Thanks for the article. We definitely need to talk more about the perils of unstructured concurrency. Let me add a note about Kotlin’s “grey area” here. Even though Kotlin does not have await keyword, all the points in code where context can switch (suspension points) are clearly marked in Kotlin by IDE. The reason to omit await keyword was both syntactical (we can naturally support more language constructs, e.g. we don’t have to a special await for loop, etc) and philosophical. In Kotlin you cannot omit await and get a task started concurrently. All concurrency in Kotlin is explicit and requires you to write more code, not less. It is covered in more details in “Introduction to Coroutines” talk for KotlinConf 2017: https://www.youtube.com/watch?v=_hfBv0a09Jc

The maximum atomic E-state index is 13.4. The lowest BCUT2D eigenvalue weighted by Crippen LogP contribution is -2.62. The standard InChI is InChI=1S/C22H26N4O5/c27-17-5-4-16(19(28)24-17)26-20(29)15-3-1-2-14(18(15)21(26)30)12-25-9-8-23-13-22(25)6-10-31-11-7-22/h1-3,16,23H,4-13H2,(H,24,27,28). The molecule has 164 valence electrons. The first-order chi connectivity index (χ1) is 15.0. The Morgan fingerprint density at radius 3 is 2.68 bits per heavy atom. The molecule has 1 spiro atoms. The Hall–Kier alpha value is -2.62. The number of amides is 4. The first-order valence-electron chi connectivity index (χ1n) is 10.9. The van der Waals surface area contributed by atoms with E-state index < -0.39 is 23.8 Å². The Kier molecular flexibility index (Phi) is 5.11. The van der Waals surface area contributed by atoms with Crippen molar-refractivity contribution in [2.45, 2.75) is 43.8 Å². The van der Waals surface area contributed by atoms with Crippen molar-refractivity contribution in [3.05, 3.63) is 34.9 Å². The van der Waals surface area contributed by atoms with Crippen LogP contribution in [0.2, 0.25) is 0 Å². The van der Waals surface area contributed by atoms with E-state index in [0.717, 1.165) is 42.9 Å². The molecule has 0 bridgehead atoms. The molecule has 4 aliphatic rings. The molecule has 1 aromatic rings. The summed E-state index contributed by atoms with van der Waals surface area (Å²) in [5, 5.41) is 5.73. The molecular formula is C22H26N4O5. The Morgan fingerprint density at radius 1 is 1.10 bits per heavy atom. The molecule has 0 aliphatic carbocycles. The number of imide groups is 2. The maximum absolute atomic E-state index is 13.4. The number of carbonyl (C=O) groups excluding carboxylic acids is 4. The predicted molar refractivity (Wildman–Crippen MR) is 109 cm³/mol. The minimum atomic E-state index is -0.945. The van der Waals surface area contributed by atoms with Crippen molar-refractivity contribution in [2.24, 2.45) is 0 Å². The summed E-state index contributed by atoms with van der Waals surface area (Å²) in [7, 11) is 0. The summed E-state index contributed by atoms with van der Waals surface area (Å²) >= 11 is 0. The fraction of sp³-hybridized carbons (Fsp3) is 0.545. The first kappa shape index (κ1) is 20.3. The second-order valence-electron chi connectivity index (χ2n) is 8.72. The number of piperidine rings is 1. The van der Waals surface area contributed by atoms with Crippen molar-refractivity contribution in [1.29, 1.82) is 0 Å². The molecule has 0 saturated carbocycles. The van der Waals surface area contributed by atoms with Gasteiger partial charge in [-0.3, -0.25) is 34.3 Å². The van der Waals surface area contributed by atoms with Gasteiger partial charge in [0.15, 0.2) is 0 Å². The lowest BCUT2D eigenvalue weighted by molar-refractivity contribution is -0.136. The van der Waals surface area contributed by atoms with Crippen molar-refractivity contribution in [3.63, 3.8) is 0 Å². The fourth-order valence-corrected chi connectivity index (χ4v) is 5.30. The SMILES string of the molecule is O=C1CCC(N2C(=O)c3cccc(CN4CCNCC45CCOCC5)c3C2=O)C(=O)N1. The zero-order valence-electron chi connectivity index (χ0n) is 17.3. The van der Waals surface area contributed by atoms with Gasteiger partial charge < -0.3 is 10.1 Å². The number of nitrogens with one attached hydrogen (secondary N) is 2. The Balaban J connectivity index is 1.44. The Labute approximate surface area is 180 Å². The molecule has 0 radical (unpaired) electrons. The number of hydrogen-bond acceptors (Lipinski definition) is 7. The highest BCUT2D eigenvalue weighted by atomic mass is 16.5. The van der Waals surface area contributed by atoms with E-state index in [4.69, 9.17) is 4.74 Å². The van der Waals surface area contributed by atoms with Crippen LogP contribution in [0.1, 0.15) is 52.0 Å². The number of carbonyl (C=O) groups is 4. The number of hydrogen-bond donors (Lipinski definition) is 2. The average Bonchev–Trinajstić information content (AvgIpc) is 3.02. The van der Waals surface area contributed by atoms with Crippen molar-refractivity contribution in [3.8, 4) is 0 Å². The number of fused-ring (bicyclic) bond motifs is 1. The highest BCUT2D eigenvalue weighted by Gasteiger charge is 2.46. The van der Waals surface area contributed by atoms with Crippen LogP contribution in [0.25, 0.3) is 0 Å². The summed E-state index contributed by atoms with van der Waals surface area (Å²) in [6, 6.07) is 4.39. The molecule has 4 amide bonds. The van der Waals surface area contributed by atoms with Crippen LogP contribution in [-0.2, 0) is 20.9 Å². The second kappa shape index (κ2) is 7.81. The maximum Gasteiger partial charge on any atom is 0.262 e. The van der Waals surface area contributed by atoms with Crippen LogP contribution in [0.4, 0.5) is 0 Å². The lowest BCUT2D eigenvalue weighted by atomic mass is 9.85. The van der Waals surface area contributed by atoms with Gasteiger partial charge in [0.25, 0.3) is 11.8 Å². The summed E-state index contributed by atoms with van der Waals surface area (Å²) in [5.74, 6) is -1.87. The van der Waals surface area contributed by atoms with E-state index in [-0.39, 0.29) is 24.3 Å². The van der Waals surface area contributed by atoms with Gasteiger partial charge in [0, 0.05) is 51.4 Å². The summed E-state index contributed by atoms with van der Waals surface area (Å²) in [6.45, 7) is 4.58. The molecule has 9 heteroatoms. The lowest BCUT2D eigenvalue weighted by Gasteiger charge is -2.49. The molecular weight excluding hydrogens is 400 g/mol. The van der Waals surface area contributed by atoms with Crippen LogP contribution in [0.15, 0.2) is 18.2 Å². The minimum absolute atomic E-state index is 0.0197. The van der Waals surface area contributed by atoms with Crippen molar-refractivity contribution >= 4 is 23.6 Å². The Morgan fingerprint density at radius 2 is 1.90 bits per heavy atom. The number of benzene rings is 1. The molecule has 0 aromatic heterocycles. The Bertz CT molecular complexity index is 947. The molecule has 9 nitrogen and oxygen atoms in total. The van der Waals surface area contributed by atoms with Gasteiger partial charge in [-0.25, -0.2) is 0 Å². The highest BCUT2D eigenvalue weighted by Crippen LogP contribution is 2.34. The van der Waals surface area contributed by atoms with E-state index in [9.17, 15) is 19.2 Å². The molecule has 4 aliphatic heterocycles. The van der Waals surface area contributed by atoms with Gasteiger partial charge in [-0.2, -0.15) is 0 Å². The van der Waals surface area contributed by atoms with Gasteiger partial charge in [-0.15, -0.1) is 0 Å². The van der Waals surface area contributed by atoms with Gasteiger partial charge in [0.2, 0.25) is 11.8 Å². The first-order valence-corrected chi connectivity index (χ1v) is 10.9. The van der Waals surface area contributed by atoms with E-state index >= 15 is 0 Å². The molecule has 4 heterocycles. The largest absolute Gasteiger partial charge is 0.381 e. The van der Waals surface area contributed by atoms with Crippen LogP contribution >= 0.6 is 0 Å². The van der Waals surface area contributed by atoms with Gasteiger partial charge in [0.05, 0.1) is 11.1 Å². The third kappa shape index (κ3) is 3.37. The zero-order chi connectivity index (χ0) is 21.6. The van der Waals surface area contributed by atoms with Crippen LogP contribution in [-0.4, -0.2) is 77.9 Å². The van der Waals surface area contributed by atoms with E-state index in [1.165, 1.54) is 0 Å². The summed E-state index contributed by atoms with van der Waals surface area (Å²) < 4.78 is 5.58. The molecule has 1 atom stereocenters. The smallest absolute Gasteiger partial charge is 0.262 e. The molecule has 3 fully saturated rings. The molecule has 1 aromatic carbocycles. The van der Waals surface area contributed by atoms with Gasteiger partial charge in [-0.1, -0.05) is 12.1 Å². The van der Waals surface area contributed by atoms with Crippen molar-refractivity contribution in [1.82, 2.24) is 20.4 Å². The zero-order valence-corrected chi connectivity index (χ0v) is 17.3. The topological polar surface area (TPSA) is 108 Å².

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Project Lead for the Kotlin Programming Language @JetBrains

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